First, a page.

Tomato Timing

Writing Advice page cover

As Mr. King says, the most important thing in life, especially in the arts, is sitting down and doing the work, regardless of whether or not you feel inspired. At least if you have any interest in doing this sort of work full time (or even as a serious part-time endeavor).

I know personally that I’ve often had issues with maintaining focus. When you’re working for yourself it can be difficult to stay on task, even when you want to do something. But one of the methods I’ve found that has worked for me is the Pomodoro Technique.

For those who are unfamiliar, the basic concept is that you set a timer for 25 minutes and focus intensely on whatever you’re doing for that time. Following that, you take a 5 minute break and then get back to another session. You can line up however many sessions you’d like, but I recommend doing three or four in a row and then taking a longer break after that.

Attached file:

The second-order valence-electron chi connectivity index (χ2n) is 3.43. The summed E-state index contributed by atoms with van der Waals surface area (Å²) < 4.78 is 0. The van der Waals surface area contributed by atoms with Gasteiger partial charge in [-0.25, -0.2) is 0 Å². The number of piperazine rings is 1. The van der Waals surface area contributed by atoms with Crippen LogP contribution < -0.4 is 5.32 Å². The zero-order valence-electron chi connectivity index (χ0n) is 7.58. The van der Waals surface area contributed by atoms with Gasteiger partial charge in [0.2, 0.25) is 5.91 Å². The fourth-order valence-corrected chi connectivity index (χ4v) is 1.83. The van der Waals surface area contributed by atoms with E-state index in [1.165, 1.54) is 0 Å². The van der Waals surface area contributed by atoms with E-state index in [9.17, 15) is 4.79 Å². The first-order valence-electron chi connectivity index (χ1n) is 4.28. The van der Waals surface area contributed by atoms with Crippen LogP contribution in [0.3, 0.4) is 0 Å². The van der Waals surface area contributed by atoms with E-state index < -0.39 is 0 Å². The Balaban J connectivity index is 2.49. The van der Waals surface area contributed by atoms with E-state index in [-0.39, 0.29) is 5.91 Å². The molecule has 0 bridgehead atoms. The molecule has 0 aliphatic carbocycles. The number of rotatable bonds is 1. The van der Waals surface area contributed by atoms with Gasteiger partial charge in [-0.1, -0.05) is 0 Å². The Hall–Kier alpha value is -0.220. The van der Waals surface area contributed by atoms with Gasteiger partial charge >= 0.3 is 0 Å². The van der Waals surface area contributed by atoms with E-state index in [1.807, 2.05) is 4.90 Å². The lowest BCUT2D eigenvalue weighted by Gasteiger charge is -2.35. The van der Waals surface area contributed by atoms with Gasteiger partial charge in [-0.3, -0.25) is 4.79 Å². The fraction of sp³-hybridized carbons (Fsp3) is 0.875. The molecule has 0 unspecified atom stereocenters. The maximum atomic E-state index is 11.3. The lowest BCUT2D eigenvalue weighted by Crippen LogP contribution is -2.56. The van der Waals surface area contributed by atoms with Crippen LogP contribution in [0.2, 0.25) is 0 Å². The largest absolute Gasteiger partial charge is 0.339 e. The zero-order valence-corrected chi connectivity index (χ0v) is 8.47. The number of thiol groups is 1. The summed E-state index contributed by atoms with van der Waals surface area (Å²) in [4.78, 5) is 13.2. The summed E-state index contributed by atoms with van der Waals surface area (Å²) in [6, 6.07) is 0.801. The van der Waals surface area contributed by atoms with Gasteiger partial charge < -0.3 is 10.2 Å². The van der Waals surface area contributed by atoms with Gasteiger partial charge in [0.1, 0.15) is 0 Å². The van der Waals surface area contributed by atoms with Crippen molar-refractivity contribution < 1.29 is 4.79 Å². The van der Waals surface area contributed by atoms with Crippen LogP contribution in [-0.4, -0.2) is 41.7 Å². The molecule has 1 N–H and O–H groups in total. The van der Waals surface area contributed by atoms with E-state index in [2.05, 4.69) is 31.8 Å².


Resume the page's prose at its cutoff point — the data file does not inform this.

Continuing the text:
You can set the timer for any time that you’d like, but I would highly recommend sticking to 25 minutes if you’ve been having trouble focusing. Personally I’ve found the shorter time frame helps a lot. Thinking that you’re going to commit to a longer period of time without any type of break can be daunting, but 25 minutes worth of focus is very doable, especially if you’re just starting out with this technique.

Now, for writing, you’ll probably want to track your word count as well. For 25 minutes worth of writing, I would say that 500 words is a good target to reach (which is about 1.5 pages double spaced). Again, if you’re just starting to do work with this technique, then don’t beat yourself up if you fall short of this, but I think 500 words is a good benchmark to go for per session.

This is one of the better productivity techniques that I’ve tried, so if you’re struggling with getting writing done, I definitely recommend trying this method.


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